It sounds like you've never played real video games. This is scary to me. I was just talking with someone on the Internet, and he called Temple Run 2 a video game, citing that it had better graphics than Halo. Temple Run 2 is an app, not a game. It is nothing more than finger exercise. Now, you could say that Old Man Fish Catcher falls into the same category. While that technically is true, the "app" offers ways to both gain and lose points, which is a more complicated gameplay mechanic than Temple Run 2 offers, regardless of graphics. A video game is defined as a simulation with objectives. If it is anything short of that, it is an app. If it manages to be a video game but fails to give the player emotional reactions through the use of a progressing story or exciting/challenging/action gameplay, it is a casual game. You like to pick up a game and put it down. I'm different. I'm a gamer, and I play video games like I'm watching movies. In fact, I often find video games more immersive than movies. Have you ever played Half-Life? When I purchased that game, I played it day and night until I beat it, then I did it again twice. I probably enjoyed at least 70% of it, which is more than you can say about solitaire. I tell you what, if the video game industry in the next four years branches in the direction either of casual apps or MMORPGs, I'm choosing MMORPGs. They are more hardcore.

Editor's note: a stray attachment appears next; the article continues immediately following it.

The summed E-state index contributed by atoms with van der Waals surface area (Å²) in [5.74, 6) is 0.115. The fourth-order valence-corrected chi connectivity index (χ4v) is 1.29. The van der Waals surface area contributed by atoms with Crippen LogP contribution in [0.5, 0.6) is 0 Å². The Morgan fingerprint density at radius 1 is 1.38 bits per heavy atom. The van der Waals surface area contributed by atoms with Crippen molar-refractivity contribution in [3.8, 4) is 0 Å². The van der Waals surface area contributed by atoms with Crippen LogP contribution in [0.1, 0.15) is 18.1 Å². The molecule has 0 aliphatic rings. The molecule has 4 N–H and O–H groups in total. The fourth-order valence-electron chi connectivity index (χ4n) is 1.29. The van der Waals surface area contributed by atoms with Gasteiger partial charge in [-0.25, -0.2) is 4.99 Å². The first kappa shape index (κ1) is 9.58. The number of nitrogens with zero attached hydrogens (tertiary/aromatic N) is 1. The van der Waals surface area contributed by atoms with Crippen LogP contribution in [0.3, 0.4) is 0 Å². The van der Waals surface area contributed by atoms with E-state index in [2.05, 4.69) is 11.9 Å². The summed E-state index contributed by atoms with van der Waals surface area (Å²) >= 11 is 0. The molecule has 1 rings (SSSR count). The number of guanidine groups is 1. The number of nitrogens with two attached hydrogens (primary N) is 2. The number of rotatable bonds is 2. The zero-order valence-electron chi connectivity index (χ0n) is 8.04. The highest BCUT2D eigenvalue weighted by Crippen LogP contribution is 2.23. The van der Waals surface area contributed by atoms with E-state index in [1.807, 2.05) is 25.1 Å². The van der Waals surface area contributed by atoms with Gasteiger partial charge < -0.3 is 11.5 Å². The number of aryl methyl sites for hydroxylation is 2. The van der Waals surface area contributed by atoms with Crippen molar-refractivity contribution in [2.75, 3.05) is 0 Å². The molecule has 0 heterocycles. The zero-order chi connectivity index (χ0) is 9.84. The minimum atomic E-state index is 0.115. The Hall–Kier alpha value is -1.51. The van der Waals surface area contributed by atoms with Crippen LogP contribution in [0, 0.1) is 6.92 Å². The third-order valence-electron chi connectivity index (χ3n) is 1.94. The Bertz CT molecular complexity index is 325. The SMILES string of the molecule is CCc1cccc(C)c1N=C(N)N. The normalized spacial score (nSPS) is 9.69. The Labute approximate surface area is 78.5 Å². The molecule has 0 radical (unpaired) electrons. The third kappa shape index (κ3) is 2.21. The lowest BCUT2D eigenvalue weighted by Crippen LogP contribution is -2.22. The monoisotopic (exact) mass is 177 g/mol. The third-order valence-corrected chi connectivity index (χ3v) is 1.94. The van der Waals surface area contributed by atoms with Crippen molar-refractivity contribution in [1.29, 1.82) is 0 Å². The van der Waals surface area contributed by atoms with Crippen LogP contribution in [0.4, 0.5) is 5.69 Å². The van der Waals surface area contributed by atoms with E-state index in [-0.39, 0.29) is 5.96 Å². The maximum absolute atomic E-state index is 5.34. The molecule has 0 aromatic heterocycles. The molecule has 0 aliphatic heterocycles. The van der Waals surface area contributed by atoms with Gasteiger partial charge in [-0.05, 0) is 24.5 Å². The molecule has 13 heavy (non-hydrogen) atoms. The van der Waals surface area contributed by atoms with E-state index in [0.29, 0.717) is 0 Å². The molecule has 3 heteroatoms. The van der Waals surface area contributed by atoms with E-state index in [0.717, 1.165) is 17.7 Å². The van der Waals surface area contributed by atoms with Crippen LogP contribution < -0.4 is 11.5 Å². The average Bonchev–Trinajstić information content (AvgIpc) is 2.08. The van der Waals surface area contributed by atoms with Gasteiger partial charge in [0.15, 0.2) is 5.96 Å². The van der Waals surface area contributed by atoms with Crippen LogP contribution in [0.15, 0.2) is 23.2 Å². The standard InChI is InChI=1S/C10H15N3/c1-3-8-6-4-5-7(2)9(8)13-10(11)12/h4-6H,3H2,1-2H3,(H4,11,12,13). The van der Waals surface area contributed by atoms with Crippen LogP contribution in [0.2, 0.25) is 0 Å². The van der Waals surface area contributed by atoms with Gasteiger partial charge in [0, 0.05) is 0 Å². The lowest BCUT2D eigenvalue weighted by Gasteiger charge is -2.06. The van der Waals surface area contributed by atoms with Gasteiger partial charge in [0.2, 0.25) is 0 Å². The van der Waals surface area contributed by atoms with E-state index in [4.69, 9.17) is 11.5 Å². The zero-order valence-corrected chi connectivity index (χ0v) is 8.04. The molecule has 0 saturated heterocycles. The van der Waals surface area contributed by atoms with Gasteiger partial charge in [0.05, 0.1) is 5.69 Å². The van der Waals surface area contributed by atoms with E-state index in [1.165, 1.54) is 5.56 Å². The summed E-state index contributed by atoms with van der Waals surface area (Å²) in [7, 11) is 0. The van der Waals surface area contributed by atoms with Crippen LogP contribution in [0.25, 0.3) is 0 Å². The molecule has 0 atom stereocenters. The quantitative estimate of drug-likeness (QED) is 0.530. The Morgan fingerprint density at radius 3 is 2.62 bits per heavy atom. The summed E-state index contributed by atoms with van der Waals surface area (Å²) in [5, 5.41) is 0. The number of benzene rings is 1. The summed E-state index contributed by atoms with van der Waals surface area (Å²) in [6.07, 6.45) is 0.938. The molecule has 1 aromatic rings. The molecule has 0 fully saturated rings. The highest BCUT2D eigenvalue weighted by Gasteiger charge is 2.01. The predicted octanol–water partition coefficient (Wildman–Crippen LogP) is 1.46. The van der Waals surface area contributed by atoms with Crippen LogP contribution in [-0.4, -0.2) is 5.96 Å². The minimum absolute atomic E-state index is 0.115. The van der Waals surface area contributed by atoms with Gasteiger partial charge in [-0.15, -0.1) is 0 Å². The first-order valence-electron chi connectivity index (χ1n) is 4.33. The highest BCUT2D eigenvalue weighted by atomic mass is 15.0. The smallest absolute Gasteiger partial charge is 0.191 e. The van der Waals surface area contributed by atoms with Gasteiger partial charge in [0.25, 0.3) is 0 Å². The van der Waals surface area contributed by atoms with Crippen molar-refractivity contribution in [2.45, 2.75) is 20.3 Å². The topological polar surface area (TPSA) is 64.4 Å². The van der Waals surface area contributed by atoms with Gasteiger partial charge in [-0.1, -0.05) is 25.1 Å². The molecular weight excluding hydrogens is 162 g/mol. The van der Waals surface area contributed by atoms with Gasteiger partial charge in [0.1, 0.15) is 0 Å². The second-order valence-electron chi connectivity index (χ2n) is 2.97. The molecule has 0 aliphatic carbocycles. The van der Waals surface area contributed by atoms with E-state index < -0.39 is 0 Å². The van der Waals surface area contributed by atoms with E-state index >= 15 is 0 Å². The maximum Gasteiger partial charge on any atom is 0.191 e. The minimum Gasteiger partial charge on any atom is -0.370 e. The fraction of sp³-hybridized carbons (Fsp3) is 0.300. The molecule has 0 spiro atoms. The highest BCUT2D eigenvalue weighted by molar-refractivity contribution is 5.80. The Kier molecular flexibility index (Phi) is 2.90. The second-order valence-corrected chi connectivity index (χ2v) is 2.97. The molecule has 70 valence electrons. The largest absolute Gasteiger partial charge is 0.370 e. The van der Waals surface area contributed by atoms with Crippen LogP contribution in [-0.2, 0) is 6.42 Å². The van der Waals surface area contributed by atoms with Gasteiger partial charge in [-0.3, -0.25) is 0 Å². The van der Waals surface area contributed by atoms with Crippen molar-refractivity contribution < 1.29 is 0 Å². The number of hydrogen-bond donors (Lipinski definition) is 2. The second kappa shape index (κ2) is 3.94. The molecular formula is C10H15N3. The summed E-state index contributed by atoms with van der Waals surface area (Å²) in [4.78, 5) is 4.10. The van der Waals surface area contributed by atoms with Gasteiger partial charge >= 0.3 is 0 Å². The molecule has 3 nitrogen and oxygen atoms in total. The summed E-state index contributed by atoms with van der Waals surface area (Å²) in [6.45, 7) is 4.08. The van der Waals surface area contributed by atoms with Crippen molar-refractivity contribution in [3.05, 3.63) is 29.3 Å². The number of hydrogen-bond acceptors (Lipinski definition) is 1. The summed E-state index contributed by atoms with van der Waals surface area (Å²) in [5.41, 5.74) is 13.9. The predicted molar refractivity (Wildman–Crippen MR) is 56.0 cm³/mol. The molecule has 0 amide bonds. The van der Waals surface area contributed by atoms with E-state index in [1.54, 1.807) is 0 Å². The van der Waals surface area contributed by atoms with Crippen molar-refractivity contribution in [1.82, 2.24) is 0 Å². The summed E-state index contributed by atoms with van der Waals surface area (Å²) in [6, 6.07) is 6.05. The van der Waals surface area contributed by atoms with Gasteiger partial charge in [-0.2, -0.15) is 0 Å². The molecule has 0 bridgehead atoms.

OlDosLover

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Re: Commercial QB64 games
« Reply #14 on: March 05, 2013, 07:33:12 PM »
Hi all,
    Thanks for sharing those insights fluffrabbit. Lucky for you i dont expect you to live to my rules! However i expressed myself as you did.  A lot  of what you say makes sense. My two fav games of all time are Starcraft and Diablo2. I have played both since inception and still do today. Regardless of peoples different value systems you are  making a contribution to QB64 and for that i thank you and support you.
    Good luck with your future.
OlDosLover.